She recalls having “wonderful history teachers and mentors” at school and as an undergraduate at the University of Delhi. “Most were women and the idea of being a female historian seemed natural.”
Sinha was a consultant on the PBS documentary series The Abolitionists. “The average American rarely thinks of the crucial role of abolitionists and the enslaved themselves in the coming of emancipation. We normally assign all credit to Abraham Lincoln. The series helped to correct some of that imbalance. But it chose to highlight only a handful of abolitionists. Ironically, I advocated for featuring Harriet Tubman, who will now adorn the front of the US $20 bill, rather than Harriet Beecher Stowe, whose commitment to abolition and black rights waxed and waned. I thought the series ought to have included at least one black woman abolitionist.”
Of the countless historical figures she focuses on in The Slave’s Cause, who does she most feel should be better known to Americans today?
“I can think of at least four abolitionists, men and women, black and white, who were crucial to building the American movement and ought to be better known. The first is Theodore Weld, who wrote some of the most influential abolitionist texts and organised the lecturing agency system of the American Anti Slavery Society. His remarkable instructions to abolitionist agents on how to respond to violent mobs without resorting to violence anticipated the civil rights movement by a hundred years.
“The second is the fugitive slave abolitionist James W.C. Pennington, who wrote one of the first responses to scientific and popular racism, besides penning his own narrative. Pennington toured Britain and received an honorary doctorate in theology from the University of Heidelberg in 1849. On its 625th anniversary, the university established a scholarship in his name, for which I delivered the inaugural lecture and Barack Obama sent his greetings.
“Among the women, I found the abolitionist feminists Lucy Stone and Frances Ellen Watkins Harper the most intriguing. Unlike suffragists Elizabeth Cady Stanton and Susan B. Anthony, Stone did not break with the abolition movement after the Civil War or ever give up on the abolitionist commitment to racial equality. And I love the fact that she refused to change her maiden name after her marriage. Francis Harper is virtually forgotten today but she was one of the most popular black women orators and writers of her day. She spoke of the intersectional oppression of race and gender long before it was fashionable. As she put it, ‘You white women speak of rights, I speak of wrongs.’”
Asked if she could change one thing about her institution or the US higher education sector, Sinha observes, “Perhaps the thing that shocks me the most in the US is how the universities here are administered like private corporations on a profit maximisation principle, rather than for the public good. Even state universities in which I have taught have fairly steep tuition fees compared to Europe, Australia and India. The entire university sector in the US should be made more equitable and accessible. Institutions of higher learning should address the gross economic and social inequalities of American society instead of perpetuating them.”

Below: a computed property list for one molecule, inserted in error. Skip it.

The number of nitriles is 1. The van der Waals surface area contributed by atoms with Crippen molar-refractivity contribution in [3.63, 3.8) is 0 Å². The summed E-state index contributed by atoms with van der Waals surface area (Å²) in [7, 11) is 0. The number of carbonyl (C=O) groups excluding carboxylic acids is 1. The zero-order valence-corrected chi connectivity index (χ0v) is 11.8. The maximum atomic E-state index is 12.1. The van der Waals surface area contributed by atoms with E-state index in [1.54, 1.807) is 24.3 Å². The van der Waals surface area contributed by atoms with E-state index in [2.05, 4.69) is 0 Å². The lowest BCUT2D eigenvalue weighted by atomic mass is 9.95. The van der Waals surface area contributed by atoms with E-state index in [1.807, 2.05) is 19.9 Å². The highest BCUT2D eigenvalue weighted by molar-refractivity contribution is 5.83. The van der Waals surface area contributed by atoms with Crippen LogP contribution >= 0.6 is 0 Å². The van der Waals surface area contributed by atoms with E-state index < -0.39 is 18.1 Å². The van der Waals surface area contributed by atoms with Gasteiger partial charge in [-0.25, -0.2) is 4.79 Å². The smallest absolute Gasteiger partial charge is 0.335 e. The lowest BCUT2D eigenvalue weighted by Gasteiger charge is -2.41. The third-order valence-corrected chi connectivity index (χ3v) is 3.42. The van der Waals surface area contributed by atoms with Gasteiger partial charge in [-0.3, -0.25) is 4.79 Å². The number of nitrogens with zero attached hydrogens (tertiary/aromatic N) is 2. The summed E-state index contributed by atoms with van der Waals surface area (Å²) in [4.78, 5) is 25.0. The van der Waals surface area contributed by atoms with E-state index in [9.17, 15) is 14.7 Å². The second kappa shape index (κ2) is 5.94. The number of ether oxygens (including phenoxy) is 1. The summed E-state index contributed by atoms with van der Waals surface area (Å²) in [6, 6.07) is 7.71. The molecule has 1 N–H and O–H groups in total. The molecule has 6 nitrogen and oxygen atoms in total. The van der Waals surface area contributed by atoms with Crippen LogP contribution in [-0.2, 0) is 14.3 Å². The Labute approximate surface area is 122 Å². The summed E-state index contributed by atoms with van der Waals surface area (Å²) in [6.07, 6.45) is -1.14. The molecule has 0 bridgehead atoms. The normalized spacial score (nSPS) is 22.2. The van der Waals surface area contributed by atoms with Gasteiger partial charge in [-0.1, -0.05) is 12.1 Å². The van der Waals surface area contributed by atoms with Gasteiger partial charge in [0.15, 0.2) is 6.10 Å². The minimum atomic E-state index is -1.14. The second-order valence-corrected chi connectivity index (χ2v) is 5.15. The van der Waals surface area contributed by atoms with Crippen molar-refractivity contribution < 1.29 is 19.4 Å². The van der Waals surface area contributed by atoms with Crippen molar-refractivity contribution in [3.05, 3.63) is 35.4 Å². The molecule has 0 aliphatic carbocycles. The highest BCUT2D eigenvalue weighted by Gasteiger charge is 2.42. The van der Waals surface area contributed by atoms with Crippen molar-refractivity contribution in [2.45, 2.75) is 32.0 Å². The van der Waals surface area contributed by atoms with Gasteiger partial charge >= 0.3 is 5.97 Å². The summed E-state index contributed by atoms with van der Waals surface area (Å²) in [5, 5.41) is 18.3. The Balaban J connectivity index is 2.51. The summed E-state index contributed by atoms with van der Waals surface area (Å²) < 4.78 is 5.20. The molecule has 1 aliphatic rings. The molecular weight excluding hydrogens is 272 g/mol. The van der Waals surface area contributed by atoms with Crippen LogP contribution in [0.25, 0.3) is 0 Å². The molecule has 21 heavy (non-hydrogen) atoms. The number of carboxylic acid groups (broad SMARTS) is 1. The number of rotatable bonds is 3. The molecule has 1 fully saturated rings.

Are there any early career scholars in her field whose work she finds particularly commendable? “I think young African American historians are really redefining US history, including Kidada Williams, Talitha LeFlouria and Ibram Kendi, to name only a few.”
Sinha has argued that the values and political positions espoused by Bernie Sanders, the Democratic Party presidential hopeful, are “as American as apple pie”. Is she surprised at the breadth of support for his campaign?
“Sanders’ campaign against economic inequality has a long antecedent in the history of American democratic radicalism, in the abolition, labour and feminist movements. It struck a chord with many Americans after the recession and growing inequality brought free market ideas into disrepute. I think it is wonderful that he pushed the Democratic Party to the left in the primaries and perhaps laid the foundation for it to be refashioned as a genuine social democratic party. I think of him as extending President Obama’s legacy rather than overturning it.
“In the 2014 Congressional and state elections the Democratic Party ran away from Obamacare and did not let the president even campaign for their candidates. They deserved the drubbing they received when they lost the Senate and many state governments to the Republican Party. Even Hillary Clinton is far more hawkish than Obama and distanced herself from Obama’s foreign policy decisions in the Middle East. Of course, now the Democratic National Committee, which runs the party, and Clinton are embracing Obama’s mantle when it suits them.”
What gives her hope? “Young people! When I came to the US during the Reagan era, I never imagined we would elect our first black president in my lifetime. Today it is the millennials who are moving beyond the shibboleths of the Cold War and leading grassroots activism from Occupy Wall Street to Black Lives Matter. They are behind the Bernie Sanders phenomenon this election season.”